British lawmakers on Tuesday adopted a bill to regulate the UK's internal market after Brexit, defying a looming EU ultimatum as the two sides entered a final week of tense talks. Despite deep disquiet even from some members of the ruling Conservatives, the House of Commons passed the bill by 340 votes to 256.
Senior minister Michael Gove said the bill was vitally important to ensure smooth trade among the UK's four constituent nations, dismissing vociferous objections from Scottish pro-independence MPs as stories to scare children at bedtime.
The government rejected warnings that the bill could imperil peace in Northern Ireland after US President Donald Trump's special envoy, Mick Mulvaney, conceded that it could leave the province's Good Friday Agreement at risk.
For the main opposition Labour party, business spokesman Ed Miliband said that when even the Trump administration speaks out to defend international law, you know you are in trouble.
The legislation now passes to the upper House of Lords, where it faces opposition after the government admitted that key clauses will violate Britain's EU divorce treaty, by unilaterally imposing post-Brexit controls on Northern Ireland. But it is still expected to become law in the coming weeks.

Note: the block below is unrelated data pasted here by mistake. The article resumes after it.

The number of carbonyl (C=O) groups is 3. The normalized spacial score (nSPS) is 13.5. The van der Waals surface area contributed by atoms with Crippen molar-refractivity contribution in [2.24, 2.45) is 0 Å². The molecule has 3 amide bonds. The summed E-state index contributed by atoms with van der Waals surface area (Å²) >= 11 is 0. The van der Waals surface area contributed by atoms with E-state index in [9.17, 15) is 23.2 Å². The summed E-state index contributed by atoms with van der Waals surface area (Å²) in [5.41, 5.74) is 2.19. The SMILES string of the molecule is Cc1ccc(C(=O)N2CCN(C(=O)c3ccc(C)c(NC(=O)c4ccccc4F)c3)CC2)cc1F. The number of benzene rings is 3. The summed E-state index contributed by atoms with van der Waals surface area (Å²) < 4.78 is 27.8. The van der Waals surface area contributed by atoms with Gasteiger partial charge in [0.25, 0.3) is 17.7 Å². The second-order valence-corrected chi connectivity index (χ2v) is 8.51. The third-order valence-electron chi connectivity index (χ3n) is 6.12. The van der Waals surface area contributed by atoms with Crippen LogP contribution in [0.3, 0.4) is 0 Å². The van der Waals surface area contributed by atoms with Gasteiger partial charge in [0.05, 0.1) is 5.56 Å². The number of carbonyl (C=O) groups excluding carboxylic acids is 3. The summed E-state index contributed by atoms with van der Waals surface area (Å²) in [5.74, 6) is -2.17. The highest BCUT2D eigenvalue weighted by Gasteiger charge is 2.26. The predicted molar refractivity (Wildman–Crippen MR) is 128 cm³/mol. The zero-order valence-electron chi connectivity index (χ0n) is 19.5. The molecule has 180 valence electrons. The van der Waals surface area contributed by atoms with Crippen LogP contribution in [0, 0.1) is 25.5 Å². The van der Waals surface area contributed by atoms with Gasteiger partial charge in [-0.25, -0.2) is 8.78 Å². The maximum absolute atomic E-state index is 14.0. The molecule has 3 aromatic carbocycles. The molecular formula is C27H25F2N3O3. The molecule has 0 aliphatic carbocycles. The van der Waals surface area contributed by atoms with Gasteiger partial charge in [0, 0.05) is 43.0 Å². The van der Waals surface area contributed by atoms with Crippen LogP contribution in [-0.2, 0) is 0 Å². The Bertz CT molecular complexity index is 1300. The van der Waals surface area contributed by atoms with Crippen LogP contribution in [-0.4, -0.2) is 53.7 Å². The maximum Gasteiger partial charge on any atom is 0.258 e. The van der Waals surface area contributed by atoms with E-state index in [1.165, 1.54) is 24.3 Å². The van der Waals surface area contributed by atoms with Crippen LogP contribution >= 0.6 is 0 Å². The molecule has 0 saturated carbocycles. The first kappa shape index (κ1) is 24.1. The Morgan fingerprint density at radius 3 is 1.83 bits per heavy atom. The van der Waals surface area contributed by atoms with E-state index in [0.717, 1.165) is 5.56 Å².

Prime Minister Boris Johnson's government defused a bigger revolt in the Commons after agreeing that parliament, rather than ministers, will have the final say on triggering the treaty-breaking clauses.
The EU, however, had insisted that the offending provisions be revoked by Wednesday or it would take Britain to court, noting that the treaty is meant to guarantee a say for the bloc over future trade between Northern Ireland and EU member Ireland.
The legislative tussle loomed as British and EU negotiators launched their last week of intense discussions ahead of a summit on Oct 16, where EU leaders will decide whether it is still worth pursuing a trade deal with London.
Despite the economic carnage inflicted by the coronavirus pandemic, Johnson insists the UK is ready to go its own way if necessary after a transition period ends in December, nearly a year after Britain formally left the EU in the wake of a historic referendum.
In Brussels, the negotiators are battling over the thorny issues that have deadlocked talks since March, including rules for paying state subsidies to private companies and distribution of fishing rights.
Failure to reach a deal would put EU and UK relations on minimum standards set by the World Trade Organization and cause a severe shock to their interdependent economies.
According to European diplomats, Britain is pushing to intensify negotiations and enter a final phase known as the tunnel - in which all communication outside the negotiation room is strictly curtailed.
But the EU is so far refusing the invitation, insisting that Britain first budge on the key issues. First, the UK should show some leg on the state aid, governance and fish, an EU diplomat said.